Nine alumni among area teachers of the year

Nine Eastern Mennonite University alumni teaching in Harrisonburg City and Rockingham County Public Schools have been named their schools’ teachers of the year.

“I’m thrilled to see EMU graduates named as teachers of the year,” said Professor Cathy Smeltzer Erb, education department chair and professor of undergraduate teacher education. “These teachers are excelling in their professional lives just as they did in college. It’s rewarding to see teachers at all stages of the career cycle honored for their impact on students, school communities, and the teaching profession.”

In Harrisonburg, they include:

  • Mary Jo Heckman MA ’05, Thomas Harrison Middle School, sixth-grade history
  • Rachel Henschel ’15, Spotswood Elementary School, third grade
  • Katrina Yoder ’07, Waterman Elementary School, fourth grade

In the surrounding Rockingham County, the following were recognized:

  • Jerry Arbogast ’90, Massanutten Technical Center, building management instructor
  • Tom Baker ’81, Lacey Spring Elementary School, physical education
  • Seth Crissman ’09, Elkton Elementary School, special education K-5
  • Tara Cupp ’00, Plains Elementary School, kindergarten
  • Cary Schulte ’77, Fulks Run Elementary School, special education K-5
  • Angela Strite ’02, Linville-Edom Elementary School, school counselor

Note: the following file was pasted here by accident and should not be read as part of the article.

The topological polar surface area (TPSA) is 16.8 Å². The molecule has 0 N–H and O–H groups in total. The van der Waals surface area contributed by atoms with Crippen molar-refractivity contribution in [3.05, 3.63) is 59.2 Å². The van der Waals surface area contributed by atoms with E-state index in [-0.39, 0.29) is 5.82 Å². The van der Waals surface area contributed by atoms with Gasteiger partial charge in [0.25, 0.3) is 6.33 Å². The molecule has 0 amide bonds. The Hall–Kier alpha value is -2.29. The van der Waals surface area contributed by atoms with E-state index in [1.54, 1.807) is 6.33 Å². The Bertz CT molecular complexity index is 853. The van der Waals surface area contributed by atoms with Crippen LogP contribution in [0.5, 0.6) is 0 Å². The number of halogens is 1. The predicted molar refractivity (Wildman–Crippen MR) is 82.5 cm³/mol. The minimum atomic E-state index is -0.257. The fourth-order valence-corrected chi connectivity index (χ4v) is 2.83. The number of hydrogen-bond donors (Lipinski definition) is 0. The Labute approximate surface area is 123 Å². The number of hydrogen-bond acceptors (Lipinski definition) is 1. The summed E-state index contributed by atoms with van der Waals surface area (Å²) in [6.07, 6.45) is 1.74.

Other alumni educators, too, have received recent accolades:

Lisa Zendt Shelly ’89, Collinsville, Mississippi, who serves as the principal at Northeast Elementary School, was named Lauderdale County School District’s 2018-19 administrator of the year.

Katie Horst ’12, an educational technologist at Stuart Hall School, an Episcopal day and boarding school with campuses in Staunton and Verona, was nominated for the Shenandoah Valley Technology Council’s Innovation in Education K-12 Award.

Also nominated was Harrisonburg High School teacher and computer science department chair Perry Shank ’99, who holds a PhD in curriculum and instruction from the Morgridge College of Education at the University of Denver.

The award will be presented at the TechNite19 celebration later this month.

EMU’s education program has been NCATE-accredited for more than 45 years. In the program, students begin spending time in a K-12 classroom in the fifth week of class, gaining real-world perspectives and experiences in local school divisions that are richly diverse in culture, ethnicity and socioeconomic status.